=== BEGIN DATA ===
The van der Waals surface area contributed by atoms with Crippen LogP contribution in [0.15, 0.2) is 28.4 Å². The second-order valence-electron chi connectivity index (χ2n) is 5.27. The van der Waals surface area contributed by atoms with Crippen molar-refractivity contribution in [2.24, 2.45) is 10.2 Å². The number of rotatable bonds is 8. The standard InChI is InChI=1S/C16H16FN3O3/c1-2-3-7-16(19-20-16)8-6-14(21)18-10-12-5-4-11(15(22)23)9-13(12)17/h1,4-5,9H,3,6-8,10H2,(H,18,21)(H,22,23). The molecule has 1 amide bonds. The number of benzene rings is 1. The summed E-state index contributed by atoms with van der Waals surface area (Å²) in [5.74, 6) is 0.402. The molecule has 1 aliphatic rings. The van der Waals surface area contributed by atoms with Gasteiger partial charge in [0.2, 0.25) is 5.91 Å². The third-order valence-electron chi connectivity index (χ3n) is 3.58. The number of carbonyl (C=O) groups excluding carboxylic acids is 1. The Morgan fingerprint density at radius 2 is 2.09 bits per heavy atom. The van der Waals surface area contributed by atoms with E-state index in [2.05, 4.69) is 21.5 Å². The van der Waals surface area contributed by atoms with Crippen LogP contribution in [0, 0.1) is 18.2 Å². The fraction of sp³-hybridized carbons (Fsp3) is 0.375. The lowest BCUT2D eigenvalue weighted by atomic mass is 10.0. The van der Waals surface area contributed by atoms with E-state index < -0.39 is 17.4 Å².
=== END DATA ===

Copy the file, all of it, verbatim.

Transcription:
The van der Waals surface area contributed by atoms with Crippen LogP contribution in [0.15, 0.2) is 28.4 Å². The second-order valence-electron chi connectivity index (χ2n) is 5.27. The van der Waals surface area contributed by atoms with Crippen molar-refractivity contribution in [2.24, 2.45) is 10.2 Å². The number of rotatable bonds is 8. The standard InChI is InChI=1S/C16H16FN3O3/c1-2-3-7-16(19-20-16)8-6-14(21)18-10-12-5-4-11(15(22)23)9-13(12)17/h1,4-5,9H,3,6-8,10H2,(H,18,21)(H,22,23). The molecule has 1 amide bonds. The number of benzene rings is 1. The summed E-state index contributed by atoms with van der Waals surface area (Å²) in [5.74, 6) is 0.402. The molecule has 1 aliphatic rings. The van der Waals surface area contributed by atoms with Gasteiger partial charge in [0.2, 0.25) is 5.91 Å². The third-order valence-electron chi connectivity index (χ3n) is 3.58. The number of carbonyl (C=O) groups excluding carboxylic acids is 1. The Morgan fingerprint density at radius 2 is 2.09 bits per heavy atom. The van der Waals surface area contributed by atoms with E-state index in [2.05, 4.69) is 21.5 Å². The van der Waals surface area contributed by atoms with Crippen LogP contribution in [0, 0.1) is 18.2 Å². The fraction of sp³-hybridized carbons (Fsp3) is 0.375. The lowest BCUT2D eigenvalue weighted by atomic mass is 10.0. The van der Waals surface area contributed by atoms with E-state index < -0.39 is 17.4 Å².